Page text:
Growing in dry, grassy places, waste ground and chalky soil, Vervain is an upright, erect, plant which reaches 70 cm. A perennial, it bears pretty, pale, violet-coloured flowers (4 – 5 mm across) in narrow leafless spikes from June to October. Each two-lipped flower has five lobes, two above the mouth and three below. The violet colour is slightly darker towards the edges of the lobes and gradually pales towards the centre of each flower where there are four stamens. The rough, hairy, lanceolate leaves are pinnate and opposite, in pairs. The stems are stiff and square. This introduced species is not found too often in the northern half of Ireland, being mainly confined to the more southerly half. It belongs to the Verbenaceae family.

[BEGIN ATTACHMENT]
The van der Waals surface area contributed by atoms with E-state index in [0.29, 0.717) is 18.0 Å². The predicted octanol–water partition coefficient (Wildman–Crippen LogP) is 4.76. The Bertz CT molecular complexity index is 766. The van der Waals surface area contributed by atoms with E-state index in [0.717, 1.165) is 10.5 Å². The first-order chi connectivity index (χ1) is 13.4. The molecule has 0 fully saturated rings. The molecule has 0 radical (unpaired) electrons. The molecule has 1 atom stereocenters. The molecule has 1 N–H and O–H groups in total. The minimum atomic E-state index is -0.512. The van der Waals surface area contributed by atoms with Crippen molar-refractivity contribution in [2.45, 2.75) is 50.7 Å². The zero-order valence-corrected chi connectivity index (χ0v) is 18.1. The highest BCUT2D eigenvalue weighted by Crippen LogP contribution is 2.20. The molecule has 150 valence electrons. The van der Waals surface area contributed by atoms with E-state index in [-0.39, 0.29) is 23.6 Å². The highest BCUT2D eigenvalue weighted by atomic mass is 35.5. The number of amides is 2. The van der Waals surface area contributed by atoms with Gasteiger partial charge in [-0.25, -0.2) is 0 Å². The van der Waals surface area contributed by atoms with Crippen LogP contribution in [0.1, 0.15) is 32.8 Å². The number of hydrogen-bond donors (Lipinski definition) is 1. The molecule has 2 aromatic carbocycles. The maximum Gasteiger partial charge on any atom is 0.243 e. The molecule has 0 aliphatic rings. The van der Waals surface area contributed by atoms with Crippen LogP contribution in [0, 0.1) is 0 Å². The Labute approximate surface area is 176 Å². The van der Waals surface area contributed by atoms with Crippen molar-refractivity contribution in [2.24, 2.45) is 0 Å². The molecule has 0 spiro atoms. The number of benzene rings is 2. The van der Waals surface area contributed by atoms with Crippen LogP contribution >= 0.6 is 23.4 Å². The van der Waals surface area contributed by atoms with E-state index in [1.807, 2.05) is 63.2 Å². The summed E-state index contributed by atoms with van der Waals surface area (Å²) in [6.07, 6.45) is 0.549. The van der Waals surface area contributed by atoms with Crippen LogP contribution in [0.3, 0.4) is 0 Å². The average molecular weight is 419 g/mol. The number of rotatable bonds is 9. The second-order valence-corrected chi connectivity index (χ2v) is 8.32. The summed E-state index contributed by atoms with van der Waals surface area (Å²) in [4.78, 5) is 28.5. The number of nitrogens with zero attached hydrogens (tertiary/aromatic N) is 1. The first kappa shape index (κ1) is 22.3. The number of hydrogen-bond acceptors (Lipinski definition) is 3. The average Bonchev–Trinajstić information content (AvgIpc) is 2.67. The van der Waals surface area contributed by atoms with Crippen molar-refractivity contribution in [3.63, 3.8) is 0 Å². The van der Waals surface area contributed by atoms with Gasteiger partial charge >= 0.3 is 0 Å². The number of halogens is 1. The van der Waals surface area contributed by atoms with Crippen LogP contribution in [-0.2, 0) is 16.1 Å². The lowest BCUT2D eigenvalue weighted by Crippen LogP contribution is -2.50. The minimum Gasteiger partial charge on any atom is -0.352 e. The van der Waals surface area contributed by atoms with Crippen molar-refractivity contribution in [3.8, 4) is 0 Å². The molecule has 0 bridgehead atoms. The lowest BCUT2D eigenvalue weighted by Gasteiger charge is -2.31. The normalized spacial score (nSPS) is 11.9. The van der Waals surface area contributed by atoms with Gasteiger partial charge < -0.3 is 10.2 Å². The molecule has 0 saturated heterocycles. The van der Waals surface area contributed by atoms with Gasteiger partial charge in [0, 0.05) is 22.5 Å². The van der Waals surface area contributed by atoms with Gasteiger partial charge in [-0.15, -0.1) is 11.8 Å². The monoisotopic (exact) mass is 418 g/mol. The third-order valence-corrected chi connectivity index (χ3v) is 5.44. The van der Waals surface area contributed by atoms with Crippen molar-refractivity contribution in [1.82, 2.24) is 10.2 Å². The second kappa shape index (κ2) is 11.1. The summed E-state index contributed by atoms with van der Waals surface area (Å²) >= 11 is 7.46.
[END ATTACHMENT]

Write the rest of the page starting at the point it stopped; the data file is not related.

I found this plant growing in Inistioge, County Kilkenny in 2011 when I also photographed it.
If you are satisfied you have correctly identified this plant, please submit your sighting to the National Biodiversity Data Centre